Fifth of secondaries 'in the red'
Almost a fifth of secondary schools were in deficit at the end of last year, official figures released by the Department for Education suggest.
Some 1,968 schools showed a deficit in 2010 - with the average deficit per school topping £82,000.
Head teachers said the figures showed that schools were already being hit by funding cuts.
The statistics also suggest that a quarter of schools are continuing to hold on to too much taxpayers' money.
An excessive balance is defined as more than 8% of a primary school budget or more than 5% of a secondary school budget.
But overall there has been a small drop in the number of schools holding onto extra cash.
The figures are released as councils are working out how much schools will get to spend next year.
Association of School and College Leaders general secretary Brian Lightman said the inequalities in the current funding system have led to the weak financial position many schools now find themselves in.
"With all schools facing real terms budget cuts from April 2011, I have no doubt that education provision will be affected.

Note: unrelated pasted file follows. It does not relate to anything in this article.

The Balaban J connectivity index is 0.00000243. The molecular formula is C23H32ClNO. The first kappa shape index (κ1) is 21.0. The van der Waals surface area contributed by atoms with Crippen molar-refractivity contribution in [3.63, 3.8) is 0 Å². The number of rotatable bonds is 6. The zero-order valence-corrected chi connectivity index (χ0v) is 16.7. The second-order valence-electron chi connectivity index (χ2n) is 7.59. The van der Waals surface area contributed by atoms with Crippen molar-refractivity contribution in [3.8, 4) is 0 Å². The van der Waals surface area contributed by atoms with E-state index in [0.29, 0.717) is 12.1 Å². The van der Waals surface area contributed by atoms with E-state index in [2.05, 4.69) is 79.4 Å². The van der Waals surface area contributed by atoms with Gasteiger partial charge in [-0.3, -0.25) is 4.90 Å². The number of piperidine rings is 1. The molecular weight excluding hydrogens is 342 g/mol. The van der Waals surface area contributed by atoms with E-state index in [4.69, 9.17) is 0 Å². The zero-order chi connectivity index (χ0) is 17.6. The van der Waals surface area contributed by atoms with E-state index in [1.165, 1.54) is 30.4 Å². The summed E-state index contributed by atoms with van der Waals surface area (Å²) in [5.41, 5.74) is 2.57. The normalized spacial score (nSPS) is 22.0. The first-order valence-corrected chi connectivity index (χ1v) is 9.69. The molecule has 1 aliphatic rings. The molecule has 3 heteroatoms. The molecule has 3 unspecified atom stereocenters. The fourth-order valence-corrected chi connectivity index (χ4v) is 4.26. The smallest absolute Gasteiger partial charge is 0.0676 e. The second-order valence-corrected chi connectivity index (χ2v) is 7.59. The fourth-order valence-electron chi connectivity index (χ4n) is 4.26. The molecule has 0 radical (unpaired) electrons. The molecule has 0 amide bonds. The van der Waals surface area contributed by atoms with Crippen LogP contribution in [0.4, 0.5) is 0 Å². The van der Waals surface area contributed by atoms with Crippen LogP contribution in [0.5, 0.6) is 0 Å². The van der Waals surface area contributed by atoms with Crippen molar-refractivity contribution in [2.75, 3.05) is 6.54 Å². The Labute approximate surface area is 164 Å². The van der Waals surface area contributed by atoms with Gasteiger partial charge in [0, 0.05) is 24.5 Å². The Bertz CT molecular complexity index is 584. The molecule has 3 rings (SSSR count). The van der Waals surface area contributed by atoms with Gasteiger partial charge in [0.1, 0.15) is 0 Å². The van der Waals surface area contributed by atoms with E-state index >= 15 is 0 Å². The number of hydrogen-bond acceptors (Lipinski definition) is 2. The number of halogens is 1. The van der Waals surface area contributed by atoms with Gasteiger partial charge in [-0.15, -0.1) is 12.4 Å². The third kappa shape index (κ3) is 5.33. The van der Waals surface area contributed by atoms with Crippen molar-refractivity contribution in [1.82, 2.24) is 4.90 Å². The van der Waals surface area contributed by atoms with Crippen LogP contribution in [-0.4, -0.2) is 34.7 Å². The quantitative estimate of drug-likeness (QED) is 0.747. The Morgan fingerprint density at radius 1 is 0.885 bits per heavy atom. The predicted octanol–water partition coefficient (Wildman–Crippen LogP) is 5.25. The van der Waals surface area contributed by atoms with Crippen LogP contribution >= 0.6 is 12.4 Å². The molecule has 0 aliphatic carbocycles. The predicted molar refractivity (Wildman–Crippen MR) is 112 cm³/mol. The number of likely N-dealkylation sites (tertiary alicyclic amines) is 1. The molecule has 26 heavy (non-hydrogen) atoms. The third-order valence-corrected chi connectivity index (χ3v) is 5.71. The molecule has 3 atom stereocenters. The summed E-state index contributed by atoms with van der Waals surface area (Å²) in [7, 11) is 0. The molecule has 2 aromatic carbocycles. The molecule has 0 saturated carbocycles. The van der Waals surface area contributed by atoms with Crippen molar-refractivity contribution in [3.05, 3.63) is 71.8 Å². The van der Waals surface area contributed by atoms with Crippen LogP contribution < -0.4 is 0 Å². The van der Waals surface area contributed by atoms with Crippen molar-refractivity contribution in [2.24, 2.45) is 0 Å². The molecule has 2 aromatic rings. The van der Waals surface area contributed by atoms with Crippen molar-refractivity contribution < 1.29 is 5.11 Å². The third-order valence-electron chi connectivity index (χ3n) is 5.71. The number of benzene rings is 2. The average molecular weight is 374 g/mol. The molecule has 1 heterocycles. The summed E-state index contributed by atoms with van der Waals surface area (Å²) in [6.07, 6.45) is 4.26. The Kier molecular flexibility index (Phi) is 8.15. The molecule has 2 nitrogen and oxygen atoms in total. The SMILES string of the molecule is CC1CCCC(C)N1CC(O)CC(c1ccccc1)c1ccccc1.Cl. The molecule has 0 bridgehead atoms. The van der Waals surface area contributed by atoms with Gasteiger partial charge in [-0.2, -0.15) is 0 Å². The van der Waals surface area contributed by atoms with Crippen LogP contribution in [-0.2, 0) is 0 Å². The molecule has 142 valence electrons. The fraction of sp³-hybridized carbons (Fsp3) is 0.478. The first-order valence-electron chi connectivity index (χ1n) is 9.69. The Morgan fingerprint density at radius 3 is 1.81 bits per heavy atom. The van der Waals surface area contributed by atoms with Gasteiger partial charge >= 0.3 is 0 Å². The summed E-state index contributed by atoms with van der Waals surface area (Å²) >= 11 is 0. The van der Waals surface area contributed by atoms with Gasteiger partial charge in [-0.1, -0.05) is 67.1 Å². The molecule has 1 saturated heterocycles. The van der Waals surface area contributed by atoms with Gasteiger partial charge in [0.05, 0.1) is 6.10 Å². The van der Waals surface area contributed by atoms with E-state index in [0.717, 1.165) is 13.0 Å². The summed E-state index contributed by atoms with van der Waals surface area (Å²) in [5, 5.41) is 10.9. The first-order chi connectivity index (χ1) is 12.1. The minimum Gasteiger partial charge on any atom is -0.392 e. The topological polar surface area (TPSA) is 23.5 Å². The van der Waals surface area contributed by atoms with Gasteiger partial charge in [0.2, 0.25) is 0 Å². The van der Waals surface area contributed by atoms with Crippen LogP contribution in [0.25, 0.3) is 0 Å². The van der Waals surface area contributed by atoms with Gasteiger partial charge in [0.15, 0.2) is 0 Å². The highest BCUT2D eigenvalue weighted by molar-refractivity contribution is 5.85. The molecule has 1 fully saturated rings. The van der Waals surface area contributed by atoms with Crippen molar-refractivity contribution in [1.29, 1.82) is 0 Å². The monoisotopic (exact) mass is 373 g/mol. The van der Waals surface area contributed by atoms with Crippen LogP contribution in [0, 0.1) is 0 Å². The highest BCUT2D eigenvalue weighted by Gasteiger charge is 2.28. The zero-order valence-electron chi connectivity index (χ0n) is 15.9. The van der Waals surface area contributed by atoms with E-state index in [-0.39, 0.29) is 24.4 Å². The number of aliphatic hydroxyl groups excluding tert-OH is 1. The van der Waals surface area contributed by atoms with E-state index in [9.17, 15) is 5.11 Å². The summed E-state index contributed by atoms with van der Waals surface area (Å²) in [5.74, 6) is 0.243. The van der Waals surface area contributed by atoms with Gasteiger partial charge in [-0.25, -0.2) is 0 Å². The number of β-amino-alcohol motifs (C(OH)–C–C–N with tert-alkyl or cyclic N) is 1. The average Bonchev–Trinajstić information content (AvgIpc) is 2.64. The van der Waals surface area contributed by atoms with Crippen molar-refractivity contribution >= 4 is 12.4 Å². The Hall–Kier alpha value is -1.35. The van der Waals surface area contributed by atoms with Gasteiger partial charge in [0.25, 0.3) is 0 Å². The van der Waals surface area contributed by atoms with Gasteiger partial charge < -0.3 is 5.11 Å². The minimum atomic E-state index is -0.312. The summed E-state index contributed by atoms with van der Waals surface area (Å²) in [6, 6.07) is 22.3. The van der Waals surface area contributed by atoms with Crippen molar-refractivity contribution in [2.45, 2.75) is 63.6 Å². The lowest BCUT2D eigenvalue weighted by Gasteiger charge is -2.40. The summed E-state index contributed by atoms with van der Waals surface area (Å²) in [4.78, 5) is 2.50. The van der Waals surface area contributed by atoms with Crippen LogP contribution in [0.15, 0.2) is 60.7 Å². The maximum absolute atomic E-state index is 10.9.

"For some schools these cuts will be nearly 5% in real terms. This will lead to increased class sizes, reduced curriculum choice and a reduction in teaching materials including ICT.
"Schools will make every effort to minimise the direct impact on young people's education but these cuts are bound to have a negative impact on all students."
A Department for Education spokesman said the figures related to the financial year 2009-10 when the previous government was in power.
He said: "Every school should be working continuously to improve its financial management, including effective budget planning, to ensure it continues to deliver effectively for its pupils."
He added that it would be reviewing guidance on what level of balances would be deemed excessive.